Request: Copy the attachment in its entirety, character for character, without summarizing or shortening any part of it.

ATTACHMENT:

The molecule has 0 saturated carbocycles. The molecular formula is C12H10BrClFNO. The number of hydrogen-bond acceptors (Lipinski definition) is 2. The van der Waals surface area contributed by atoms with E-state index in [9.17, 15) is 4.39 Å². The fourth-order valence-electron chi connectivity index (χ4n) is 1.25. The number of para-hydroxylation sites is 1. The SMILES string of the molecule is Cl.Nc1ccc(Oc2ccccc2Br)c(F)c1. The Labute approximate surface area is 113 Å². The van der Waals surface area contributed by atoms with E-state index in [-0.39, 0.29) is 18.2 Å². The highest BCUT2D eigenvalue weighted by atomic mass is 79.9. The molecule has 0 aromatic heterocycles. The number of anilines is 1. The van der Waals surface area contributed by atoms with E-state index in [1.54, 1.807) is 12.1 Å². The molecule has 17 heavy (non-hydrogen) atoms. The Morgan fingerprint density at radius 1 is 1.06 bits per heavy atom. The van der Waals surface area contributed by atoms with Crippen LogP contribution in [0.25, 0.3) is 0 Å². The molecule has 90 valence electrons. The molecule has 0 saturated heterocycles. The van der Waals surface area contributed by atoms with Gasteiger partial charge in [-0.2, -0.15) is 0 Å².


The molecule has 0 saturated carbocycles. The molecular formula is C12H10BrClFNO. The number of hydrogen-bond acceptors (Lipinski definition) is 2. The van der Waals surface area contributed by atoms with E-state index in [9.17, 15) is 4.39 Å². The fourth-order valence-electron chi connectivity index (χ4n) is 1.25. The number of para-hydroxylation sites is 1. The SMILES string of the molecule is Cl.Nc1ccc(Oc2ccccc2Br)c(F)c1. The Labute approximate surface area is 113 Å². The van der Waals surface area contributed by atoms with E-state index in [-0.39, 0.29) is 18.2 Å². The highest BCUT2D eigenvalue weighted by atomic mass is 79.9. The molecule has 0 aromatic heterocycles. The number of anilines is 1. The van der Waals surface area contributed by atoms with E-state index in [1.54, 1.807) is 12.1 Å². The molecule has 17 heavy (non-hydrogen) atoms. The Morgan fingerprint density at radius 1 is 1.06 bits per heavy atom. The van der Waals surface area contributed by atoms with Crippen LogP contribution in [0.25, 0.3) is 0 Å². The molecule has 90 valence electrons. The molecule has 0 saturated heterocycles. The van der Waals surface area contributed by atoms with Gasteiger partial charge in [-0.2, -0.15) is 0 Å².